Judge to Texas: Voter ID Law 2.0 Still Discriminates Against Minorities
By Chuck Lindell
A federal judge Wednesday tossed out the Texas voter ID law, saying changes recently adopted by the Legislature fell short of fixing a law that was drafted to intentionally discriminate against minority voters.
U.S. District Judge Nelva Gonzales Ramos of Corpus Christi issued an injunction permanently barring Texas from enforcing its voter ID requirements, saying the Republican-drafted law violated the Voting Rights Act and the U.S. Constitution because it was "enacted with discriminatory intent -- knowingly placing additional burdens on a disproportionate number of Hispanic and African-American voters."
Ramos rejected arguments from Texas Attorney General Ken Paxton and officials with the Trump administration's Department of Justice who said changes signed into law by Gov. Greg Abbott this summer were sufficient to protect voting rights.
Although an improvement because voters could present additional forms of ID, Ramos wrote, the new law "does not eliminate the discrimination" that continues to impose undue burdens on Latino and African-American voters, who tend to favor Democrats.
"Elimination of (the law) 'root and branch' is required, as the law has no legitimacy," Ramos concluded.
Paxton said he will appeal the ruling, calling it "outrageous."
"The U.S. Department of Justice is satisfied that the amended voter ID law has no discriminatory purpose or effect," he said. "Safeguarding the integrity of elections in Texas is essential to preserving our democracy."
It was the second setback in a week for Texas in voting rights cases.
A separate federal court on Aug. 15 ruled that Republicans in the Legislature drafted congressional maps earlier this decade with the intent to discriminate against minority voters and ordered two districts to be redrawn, including one based in Travis County and another that includes part of Bastrop County. Paxton plans to appeal that ruling as well.
In Wednesday's ruling, Ramos declined to craft a new voter ID law, saying the finding of intentional discrimination favored barring enforcement "of any vestige of the voter ID law."
"The lack of evidence of in-person voter impersonation fraud in Texas belies any urgency for an independently fashioned remedy from this court at this time," Ramos wrote.
Those challenging the Texas law also asked Ramos to require Texas to get federal approval for any election law changes under a Voting Rights Act provision for jurisdictions found to intentionally discriminate. That decision will come later, Ramos said, giving all sides until Aug. 31 to submit briefs on whether to schedule a hearing on the matter.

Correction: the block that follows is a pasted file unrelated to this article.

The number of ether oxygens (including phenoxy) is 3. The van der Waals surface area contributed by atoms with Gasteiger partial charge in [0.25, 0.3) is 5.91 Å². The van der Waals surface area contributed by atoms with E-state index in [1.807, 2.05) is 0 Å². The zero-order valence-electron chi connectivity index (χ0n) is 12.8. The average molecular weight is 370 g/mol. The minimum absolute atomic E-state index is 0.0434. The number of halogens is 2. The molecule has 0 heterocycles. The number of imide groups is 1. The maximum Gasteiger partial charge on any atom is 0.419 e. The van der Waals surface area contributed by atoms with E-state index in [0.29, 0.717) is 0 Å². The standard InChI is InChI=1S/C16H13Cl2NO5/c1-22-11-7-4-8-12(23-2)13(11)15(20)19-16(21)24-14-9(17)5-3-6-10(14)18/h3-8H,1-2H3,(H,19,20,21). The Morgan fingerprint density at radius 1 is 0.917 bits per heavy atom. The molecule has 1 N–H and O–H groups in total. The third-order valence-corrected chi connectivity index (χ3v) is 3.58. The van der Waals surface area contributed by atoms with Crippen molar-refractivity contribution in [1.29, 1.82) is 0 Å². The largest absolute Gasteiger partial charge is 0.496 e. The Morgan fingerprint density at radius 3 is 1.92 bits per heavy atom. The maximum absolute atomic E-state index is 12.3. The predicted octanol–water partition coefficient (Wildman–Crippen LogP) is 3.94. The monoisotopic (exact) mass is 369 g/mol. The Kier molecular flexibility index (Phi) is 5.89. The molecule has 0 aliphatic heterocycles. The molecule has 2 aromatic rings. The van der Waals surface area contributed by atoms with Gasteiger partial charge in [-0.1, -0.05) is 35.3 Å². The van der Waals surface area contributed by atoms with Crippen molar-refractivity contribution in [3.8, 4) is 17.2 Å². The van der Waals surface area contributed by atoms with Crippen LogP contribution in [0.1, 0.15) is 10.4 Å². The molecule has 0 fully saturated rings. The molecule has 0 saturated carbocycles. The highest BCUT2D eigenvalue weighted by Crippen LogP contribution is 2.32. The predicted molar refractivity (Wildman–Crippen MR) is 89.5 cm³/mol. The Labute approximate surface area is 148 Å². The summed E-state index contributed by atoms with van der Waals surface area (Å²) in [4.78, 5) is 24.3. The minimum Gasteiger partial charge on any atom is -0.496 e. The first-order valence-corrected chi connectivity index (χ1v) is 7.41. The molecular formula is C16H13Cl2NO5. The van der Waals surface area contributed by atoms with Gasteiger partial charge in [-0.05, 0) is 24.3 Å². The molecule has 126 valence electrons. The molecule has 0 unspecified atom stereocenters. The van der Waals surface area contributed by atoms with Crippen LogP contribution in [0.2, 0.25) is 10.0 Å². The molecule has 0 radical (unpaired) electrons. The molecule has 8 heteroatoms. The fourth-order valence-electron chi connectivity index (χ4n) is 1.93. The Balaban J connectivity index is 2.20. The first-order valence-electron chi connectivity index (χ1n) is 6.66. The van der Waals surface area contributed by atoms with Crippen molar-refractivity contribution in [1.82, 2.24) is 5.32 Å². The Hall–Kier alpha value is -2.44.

Ramos left intact one portion of the original law that wasn't challenged -- increasing penalties for voting when ineligible, for voting more than once in an election or for impersonating another voter to a second-degree felony with up to 20 years in prison.
When passed by the Legislature in 2011, the Texas voter ID law was among the most restrictive in the nation, requiring registered voters to present one of seven forms of government-issued photo ID -- such as a driver's license or a license to carry a handgun -- before casting a ballot.
Civil rights groups, Democratic politicians and minority voters sued in 2013, arguing that the Republican-backed law violated the U.S. Voting Rights Act by targeting low-income, Latino and African-American voters, who were less likely to have the approved forms of ID.
Ramos agreed, and the 5th U.S. Circuit Court of Appeals upheld most of her ruling in 2016, saying the voter ID law discriminated against minorities and poor people, infringing on the voting rights of about 600,000 registered Texas voters who lacked a government-issued photo ID.
The appeals court, however, returned the case to Corpus Christi and directed Ramos to determine whether the law was written to be intentionally discriminatory.
It was, Ramos ruled in April -- dismissing Republican assertions that the law was intended to combat fraud, with the judge calling that rationale a "pretext" to suppress the voting rights of minorities and reduce support for Democrats.
The case then shifted to determining what remedies Ramos should order, prompting Wednesday's ruling.
Under the recently passed Senate Bill 5, a registered voter who lacks a required photo ID can cast a ballot after showing documents that list a name and address, including a voter registration certificate, utility bill, bank statement or paycheck.
Such voters would have to sign a "declaration of reasonable impediment" stating that they couldn't acquire a photo ID due to a lack of transportation, lack of a birth certificate, work schedule, disability, illness, family responsibility, or lost or stolen ID.
SB 5's declaration and expanded list of IDs were modeled largely on interim rules that Ramos put in place for the 2016 general election.
Paxton argued that Texas couldn't be held liable for adopting the judge-drawn rules, but Ramos said Paxton presented no evidence that the changes fixed problems with the law.
(c)2017 Austin American-Statesman, Texas